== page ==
Since the beginning of the Post Office and the Postal Act of 1792, certain types of mail have qualified for lower postage through preferred rates. It was assumed that these types of mailings yield social benefits for senders, recipients, and more importantly, a large nation. Preferred rates’ roots trace to the first federal postal policy, which recognized that disseminating newspapers at below-cost postage would advance the important social goal of educating the electorate. Soon after, magazines received special rates.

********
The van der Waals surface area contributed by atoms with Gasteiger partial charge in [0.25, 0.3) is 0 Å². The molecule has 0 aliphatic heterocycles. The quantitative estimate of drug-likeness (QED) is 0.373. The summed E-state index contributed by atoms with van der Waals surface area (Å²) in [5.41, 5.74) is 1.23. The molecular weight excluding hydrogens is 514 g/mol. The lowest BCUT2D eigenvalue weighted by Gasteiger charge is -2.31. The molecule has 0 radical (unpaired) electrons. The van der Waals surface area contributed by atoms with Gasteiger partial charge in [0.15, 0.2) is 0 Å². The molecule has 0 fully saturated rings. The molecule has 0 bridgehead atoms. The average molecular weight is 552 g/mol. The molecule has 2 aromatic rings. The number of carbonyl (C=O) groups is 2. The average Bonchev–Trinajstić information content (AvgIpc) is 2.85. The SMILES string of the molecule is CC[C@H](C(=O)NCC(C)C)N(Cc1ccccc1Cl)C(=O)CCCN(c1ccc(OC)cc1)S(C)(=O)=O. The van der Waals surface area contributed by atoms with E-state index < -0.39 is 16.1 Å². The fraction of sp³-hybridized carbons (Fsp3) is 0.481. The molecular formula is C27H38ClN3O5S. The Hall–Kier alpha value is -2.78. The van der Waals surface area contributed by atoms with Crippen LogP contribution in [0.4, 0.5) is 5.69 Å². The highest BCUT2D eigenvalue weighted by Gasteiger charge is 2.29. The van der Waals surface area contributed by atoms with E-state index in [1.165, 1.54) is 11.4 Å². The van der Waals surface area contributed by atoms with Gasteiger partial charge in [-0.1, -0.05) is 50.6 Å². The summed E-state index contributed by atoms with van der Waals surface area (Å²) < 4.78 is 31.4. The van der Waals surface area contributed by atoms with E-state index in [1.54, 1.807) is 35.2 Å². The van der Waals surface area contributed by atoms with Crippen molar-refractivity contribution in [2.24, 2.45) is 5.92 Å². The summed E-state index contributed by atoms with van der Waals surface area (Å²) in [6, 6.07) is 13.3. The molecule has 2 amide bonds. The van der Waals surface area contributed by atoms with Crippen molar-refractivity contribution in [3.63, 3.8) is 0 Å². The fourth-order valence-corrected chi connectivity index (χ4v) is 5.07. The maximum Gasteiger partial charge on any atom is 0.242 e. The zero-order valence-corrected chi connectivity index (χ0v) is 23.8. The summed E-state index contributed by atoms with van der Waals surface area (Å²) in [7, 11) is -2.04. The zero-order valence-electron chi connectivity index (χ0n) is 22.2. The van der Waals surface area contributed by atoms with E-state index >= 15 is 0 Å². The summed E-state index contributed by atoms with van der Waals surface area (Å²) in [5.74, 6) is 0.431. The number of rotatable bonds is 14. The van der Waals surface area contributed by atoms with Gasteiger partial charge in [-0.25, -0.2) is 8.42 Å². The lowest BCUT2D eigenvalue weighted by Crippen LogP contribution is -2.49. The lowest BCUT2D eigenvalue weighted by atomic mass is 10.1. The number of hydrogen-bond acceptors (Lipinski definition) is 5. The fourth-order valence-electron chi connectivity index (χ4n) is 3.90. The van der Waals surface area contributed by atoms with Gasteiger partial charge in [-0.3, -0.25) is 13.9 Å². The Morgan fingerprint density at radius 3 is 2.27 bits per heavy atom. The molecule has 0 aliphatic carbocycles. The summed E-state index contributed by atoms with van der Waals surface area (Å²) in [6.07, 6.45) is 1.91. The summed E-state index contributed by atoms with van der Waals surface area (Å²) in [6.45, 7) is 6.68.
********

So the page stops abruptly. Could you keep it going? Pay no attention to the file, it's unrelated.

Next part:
There’s been a lot of talk recently about the Postal Service making changes and “slowing down the mail,” using terms like service standards and service targets. Don’t understand what any of this means? Don’t worry, you are not alone. Shedding some light on this subject is the...Read More